You just finished applying the last coat of Tung oil on your wooden project, and it looks great. But, while it dries, is there more you can do for that surface? For example, can you put polyurethane over Tung oil?
The possibility of merging polyurethane and Tung oil on wood is fascinating, considering all the benefits the two products add to a surface.
Will polyurethane sit well on the oiled wood? Read along, and let’s clear the air about polyurethane varnish over oil.
Can You Put Polyurethane Over Tung Oil?
Yes! You can seal tung oil with polyurethane. Tung oil is a penetrative drying oil, but it doesn’t guarantee a durable waterproof finish. Applying polyurethane varnish over Tung oiled wood will protect the wood further against water damage, scratch, and discoloration.
The only condition is that the oiled wood must be completely dry, but it’s even better if it’s fully cured.
How Long Does Tung Oil Take to Dry and Cure?
Pure Tung oil needs 24 to 72 hours to dry and a whole month, or more, to fully cure. In contrast, Tung oil finishes (oil and varnish blends) dries in 24 hours and needs a week to cure completely.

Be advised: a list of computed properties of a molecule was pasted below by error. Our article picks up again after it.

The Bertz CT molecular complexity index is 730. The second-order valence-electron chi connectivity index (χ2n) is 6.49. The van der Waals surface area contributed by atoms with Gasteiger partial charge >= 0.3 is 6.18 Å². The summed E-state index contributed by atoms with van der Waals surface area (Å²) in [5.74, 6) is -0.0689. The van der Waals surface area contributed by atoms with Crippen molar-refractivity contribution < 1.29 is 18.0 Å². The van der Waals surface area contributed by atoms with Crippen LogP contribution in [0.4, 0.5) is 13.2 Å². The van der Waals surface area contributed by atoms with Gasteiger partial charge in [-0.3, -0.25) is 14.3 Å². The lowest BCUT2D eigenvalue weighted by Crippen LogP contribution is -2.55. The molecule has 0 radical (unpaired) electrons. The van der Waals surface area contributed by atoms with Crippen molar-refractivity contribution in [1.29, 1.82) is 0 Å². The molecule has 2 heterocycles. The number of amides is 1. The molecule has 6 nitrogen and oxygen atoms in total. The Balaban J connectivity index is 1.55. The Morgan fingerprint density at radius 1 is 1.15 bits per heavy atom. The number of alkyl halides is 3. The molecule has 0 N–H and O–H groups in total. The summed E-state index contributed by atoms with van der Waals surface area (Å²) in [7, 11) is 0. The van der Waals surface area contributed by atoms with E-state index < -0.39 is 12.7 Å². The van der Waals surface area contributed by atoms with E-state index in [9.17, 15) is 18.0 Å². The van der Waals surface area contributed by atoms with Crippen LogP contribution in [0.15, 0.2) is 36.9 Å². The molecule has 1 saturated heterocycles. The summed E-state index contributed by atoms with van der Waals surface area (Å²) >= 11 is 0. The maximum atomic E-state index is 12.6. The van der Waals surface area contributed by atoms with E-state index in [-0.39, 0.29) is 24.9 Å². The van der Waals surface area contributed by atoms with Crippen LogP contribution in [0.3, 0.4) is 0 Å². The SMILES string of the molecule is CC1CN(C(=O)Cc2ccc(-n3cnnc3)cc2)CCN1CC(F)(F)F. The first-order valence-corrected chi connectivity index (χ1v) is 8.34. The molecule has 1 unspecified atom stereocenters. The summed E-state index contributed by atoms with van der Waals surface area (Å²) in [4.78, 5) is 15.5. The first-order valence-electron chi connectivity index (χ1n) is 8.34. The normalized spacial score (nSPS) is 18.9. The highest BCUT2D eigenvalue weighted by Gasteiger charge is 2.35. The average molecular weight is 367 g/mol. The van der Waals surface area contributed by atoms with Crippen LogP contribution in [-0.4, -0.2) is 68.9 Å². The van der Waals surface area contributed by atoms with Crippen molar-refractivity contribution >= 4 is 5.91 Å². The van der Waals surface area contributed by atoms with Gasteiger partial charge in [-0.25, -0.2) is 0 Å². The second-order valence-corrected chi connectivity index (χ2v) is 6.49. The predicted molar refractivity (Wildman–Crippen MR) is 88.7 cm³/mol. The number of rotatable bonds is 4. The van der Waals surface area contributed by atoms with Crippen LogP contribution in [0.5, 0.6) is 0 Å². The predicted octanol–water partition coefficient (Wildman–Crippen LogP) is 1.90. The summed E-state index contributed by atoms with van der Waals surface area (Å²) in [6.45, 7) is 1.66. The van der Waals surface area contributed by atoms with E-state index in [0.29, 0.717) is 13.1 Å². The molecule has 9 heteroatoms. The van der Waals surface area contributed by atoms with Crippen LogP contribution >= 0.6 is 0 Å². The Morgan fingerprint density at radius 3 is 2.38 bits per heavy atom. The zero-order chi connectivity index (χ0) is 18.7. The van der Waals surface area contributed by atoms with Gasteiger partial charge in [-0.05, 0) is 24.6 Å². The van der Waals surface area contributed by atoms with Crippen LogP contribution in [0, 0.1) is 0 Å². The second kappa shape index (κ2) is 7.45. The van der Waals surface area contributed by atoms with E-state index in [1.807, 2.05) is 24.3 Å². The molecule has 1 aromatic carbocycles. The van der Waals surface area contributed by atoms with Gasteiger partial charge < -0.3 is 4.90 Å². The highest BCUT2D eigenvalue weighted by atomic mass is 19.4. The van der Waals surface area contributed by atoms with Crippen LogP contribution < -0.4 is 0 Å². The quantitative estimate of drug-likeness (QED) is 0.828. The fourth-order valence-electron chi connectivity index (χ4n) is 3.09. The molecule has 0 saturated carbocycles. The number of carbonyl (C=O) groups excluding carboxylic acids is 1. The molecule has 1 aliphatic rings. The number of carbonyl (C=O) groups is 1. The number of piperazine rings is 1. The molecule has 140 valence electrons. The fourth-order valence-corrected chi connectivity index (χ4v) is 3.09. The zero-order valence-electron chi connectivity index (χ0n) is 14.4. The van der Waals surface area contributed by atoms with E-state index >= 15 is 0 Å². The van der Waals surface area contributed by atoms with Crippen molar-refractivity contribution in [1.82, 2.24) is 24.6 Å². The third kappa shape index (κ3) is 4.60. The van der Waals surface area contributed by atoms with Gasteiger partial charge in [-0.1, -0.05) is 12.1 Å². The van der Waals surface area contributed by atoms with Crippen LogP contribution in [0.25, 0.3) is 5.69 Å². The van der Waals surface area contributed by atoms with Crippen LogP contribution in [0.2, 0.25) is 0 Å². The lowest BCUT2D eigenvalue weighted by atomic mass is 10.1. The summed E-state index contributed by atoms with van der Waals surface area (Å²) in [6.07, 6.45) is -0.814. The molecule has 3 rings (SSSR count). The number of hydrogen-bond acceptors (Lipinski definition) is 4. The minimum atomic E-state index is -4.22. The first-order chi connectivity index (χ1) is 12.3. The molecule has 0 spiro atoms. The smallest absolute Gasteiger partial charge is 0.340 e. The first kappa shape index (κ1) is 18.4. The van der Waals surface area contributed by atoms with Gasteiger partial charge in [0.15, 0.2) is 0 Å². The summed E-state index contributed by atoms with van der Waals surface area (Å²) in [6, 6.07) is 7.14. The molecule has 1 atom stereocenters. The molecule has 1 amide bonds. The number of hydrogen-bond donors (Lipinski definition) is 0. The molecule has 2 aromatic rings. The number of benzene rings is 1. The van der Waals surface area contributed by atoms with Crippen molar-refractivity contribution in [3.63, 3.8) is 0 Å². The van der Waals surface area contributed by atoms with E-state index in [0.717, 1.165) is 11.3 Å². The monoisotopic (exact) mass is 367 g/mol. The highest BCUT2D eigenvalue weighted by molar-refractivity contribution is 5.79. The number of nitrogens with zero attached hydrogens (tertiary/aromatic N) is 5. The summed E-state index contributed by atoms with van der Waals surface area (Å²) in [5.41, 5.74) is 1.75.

Drying and curing times are dependent on the weather conditions. Low temperature with high humidity will slow down the drying process. High temperature with low atmospheric humidity will speed up Tung oil’s drying and curing process.
Does Tung Oil Even Need a Top Coat?
Yes, Tung oil needs a topcoat, especially on frequently used surfaces. Like boiled linseed oil, Tung oil is a drying oil used for waterproofing wood and keeping it intact against other forms of damage.
It is often applied to natural wood to highlight the wood grain pattern. Although it’s been used for centuries as a final finish, its durability is no match for many varnish formulations or modern finishes.
And since Tung oil is receptive, you can clear coat it with just about any other protective finish to form a hard solid film surface.
Can You Put Water-based Polyurethane Over Tung Oil?
Yes, you can put water-based polyurethane over Tung oil, but only after it’s fully cured. If you’re wondering how a water-based finish will mix with Tung oil, well, it won’t. This is because you are layering, not mixing.
However, tung oil and polyurethane would work only by applying at least one coat of de-waxed shellac (sanding sealer) on the cured Tung oil wood surface. Once the shellac is dry, then you can finish the surface with a water-based polyurethane finish.